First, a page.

Kambakhsh Update: "this is how Islamists deal with those who oppose them"
It appears that this week's blasphemy conviction of Afghan journalism student Sayed Parwez Kambakhsh was an effort to punish his brother, journalist Sayed Yaqub Ibrahimi. The Institute for War and Peace Reporting (IWPR), Ibrahimi's employer, quotes him to this effect in their lengthy summary of the case:
Speaking about his brother’s ongoing detention in December, Yaqub told IWPR he was convinced that his brother was being targeted in reaction to his own revelations about the power of political and armed factions in the north.
In the four years that Ibrahimi has reported for IWPR on Afghanistan’s northern region, he has consistently covered issues of extreme sensitivity, such as continuing abuses by strongmen who maintain paramilitary forces and undermine the rule of law in defiance of the central government’s disarmament efforts.
At the time, he said that he had himself been repeatedly warned off controversial reporting, but that “the people who are threatening me had nothing official against me. There was nothing they could use to arrest and imprison me”.
Kambakhsh's conviction was based on his possession of an article titled "The Koranic Verses That Discriminate Against Women". He reportedly downloaded the essay from the web site of the author, an Iranian exile who writes under the pseudonym Arash Bikhoda. Radio Free Europe/Radio Liberty has an interview with Bikhoda:
Bikhoda, speaking to RFE/RL’s Radio Farda, confirmed that it was his website -- and his article. He also expressed sadness over what has happened and appealed to the Afghan government to ensure the death penalty is not carried out.
“But from a legal and moral point of view I don’t feel responsible,” Bikhoda says. “In the rules of my websites, it has been written that many people consider the articles blasphemous and that they might seem insulting. The publishing and use of these articles in Islamic countries is usually not in line with the laws in these countries, and it is also written that the articles contain the personal views of the authors.”
According to RFE/RL, the fact that Kambakhsh didn't actually write the article should make a difference under Islamic Sharia law. Unfortunately, the Afghan authorities who tried and convicted him don't seem to be bothered by such trivial details.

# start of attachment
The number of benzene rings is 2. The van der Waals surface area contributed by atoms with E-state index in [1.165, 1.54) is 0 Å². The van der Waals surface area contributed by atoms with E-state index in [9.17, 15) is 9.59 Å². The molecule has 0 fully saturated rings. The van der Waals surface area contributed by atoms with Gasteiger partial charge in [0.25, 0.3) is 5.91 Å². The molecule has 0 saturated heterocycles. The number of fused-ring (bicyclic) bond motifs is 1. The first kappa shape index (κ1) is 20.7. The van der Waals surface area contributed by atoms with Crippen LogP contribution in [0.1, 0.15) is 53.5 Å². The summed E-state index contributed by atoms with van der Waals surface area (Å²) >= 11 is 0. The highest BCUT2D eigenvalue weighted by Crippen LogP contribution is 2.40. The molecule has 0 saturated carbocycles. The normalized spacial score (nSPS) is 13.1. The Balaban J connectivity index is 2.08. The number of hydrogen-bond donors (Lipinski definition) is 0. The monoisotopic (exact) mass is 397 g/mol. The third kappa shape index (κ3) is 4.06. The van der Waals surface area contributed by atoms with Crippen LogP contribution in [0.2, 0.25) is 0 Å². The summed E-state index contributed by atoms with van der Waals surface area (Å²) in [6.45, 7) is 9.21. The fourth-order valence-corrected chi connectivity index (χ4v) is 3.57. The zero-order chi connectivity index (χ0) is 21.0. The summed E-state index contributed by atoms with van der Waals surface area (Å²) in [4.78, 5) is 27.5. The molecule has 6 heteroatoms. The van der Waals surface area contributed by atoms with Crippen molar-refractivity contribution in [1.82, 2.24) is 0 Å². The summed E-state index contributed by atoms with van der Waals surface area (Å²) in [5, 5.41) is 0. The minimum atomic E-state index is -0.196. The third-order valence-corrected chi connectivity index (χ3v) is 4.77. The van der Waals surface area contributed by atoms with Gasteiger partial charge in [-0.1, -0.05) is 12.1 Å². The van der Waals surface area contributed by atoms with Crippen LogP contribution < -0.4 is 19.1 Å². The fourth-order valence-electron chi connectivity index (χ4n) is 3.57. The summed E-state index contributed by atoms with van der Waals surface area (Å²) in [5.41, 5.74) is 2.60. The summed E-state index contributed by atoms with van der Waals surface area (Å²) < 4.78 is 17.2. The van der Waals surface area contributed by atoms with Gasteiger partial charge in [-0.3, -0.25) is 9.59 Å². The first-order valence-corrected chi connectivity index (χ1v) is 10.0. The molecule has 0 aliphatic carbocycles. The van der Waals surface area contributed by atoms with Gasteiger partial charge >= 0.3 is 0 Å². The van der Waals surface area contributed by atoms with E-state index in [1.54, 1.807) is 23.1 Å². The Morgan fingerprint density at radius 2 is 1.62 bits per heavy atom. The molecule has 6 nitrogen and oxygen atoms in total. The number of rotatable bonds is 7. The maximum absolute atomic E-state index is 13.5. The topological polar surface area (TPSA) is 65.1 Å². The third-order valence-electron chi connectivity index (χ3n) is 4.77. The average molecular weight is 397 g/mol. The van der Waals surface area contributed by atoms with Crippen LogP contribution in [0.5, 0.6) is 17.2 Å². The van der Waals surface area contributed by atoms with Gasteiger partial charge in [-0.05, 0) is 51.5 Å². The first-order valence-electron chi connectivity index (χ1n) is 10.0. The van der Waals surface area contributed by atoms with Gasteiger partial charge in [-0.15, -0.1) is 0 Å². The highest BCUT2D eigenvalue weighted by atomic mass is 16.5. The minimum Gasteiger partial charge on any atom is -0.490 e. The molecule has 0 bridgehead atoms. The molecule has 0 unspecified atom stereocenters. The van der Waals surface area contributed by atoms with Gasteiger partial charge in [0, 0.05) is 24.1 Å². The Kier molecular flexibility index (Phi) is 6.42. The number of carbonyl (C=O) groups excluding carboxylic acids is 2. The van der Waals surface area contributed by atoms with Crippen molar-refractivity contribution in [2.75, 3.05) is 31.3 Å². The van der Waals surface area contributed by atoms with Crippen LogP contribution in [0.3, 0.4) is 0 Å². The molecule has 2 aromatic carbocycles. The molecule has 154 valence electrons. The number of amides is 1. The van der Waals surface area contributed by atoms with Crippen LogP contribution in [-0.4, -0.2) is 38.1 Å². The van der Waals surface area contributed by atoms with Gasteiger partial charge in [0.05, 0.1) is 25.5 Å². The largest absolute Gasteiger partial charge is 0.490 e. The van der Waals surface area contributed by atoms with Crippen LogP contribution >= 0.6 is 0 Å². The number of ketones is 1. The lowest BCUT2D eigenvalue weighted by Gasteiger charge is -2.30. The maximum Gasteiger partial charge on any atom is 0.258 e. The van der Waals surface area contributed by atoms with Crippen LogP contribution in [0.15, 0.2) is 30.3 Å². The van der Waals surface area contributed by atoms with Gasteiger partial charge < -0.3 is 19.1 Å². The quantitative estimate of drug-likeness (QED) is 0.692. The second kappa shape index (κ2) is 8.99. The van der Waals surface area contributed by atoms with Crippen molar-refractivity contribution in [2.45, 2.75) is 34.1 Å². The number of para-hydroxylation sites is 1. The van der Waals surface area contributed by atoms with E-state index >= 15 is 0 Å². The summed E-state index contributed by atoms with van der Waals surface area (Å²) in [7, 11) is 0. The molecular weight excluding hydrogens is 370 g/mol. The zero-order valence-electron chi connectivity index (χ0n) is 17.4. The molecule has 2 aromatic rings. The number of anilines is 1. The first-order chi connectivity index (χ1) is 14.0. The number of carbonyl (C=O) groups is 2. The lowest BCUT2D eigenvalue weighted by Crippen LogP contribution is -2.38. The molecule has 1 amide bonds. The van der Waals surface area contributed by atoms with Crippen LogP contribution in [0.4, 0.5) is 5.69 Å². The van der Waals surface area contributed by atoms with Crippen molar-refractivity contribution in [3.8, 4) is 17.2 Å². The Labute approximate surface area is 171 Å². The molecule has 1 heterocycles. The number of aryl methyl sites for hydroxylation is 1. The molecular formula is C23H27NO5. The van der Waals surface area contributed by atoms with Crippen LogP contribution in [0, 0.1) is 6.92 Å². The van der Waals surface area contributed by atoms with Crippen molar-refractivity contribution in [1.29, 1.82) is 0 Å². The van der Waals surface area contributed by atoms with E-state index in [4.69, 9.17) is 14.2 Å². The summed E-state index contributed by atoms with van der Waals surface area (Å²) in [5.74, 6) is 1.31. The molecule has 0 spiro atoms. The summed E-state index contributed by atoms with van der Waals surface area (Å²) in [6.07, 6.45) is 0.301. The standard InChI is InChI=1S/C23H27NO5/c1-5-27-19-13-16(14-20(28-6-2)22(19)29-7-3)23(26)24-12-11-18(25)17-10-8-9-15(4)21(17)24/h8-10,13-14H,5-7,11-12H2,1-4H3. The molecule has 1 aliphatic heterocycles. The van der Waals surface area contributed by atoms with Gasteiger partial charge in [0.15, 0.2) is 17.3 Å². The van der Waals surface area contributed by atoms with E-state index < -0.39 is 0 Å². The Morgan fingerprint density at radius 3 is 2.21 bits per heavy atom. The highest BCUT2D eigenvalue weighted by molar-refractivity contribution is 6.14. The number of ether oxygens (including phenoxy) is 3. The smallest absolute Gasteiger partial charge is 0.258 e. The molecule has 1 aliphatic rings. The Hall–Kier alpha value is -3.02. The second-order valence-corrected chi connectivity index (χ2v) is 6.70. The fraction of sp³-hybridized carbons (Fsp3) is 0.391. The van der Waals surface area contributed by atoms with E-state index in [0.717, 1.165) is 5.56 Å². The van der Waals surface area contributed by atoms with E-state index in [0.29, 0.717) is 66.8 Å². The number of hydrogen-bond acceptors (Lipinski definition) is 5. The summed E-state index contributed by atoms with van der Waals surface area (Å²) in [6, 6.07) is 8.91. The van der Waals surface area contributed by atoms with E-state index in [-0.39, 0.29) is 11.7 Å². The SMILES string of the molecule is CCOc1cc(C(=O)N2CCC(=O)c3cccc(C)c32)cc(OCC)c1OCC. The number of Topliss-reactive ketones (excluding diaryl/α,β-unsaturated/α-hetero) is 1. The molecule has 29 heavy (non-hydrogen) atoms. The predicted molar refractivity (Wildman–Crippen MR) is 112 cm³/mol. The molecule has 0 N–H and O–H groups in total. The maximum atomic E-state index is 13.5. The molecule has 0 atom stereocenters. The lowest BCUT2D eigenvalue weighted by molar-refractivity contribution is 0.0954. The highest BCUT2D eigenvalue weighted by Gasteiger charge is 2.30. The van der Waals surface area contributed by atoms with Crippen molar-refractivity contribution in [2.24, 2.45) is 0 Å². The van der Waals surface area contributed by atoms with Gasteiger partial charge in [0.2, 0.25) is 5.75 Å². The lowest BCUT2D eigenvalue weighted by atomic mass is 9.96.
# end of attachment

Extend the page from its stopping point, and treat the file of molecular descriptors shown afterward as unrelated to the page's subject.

Bikhoda makes the crucial point that this case is about far more than the persecution of a single individual and transcends the specific issues involving Kambakhsh and Ibrahimi. Rather, it is yet another example of a pattern that regular readers of this blog will be very familiar with:
But while expressing concern over Kambakhsh’s fate, Bikhoda says he is also heartened to see that Afghanistan has people brave enough to express their views -- even at great personal risk. “I am happy that people such as Kambakhsh live in Afghanistan,” he says. “Now there will be more world attention on the issue of intolerance toward intellectuals in Islamic societies -- that this is how Islamists deal with those who oppose them. Instead of giving them a logical answer, out of weakness they use violence and death sentences against them.”
While Kambakhsh's blasphemy conviction may have been an act of second hand retaliation, it was both inspired and enabled by Islamism's deep seated hatred of intellectual freedom. It was also motivated by a desire to punish Kambakhsh's brother Ibrahimi for what he had written.
Bikhoda may sound a little bit blase about Kambakhsh's fate, but ultimately he is correct. He is not to blame for writing and posting his essay, nor is Kambakhsh "guilty" for reading it. Rather, the fault lies with those who believe that reading the "wrong" material is a suitable reason to condemn someone to death.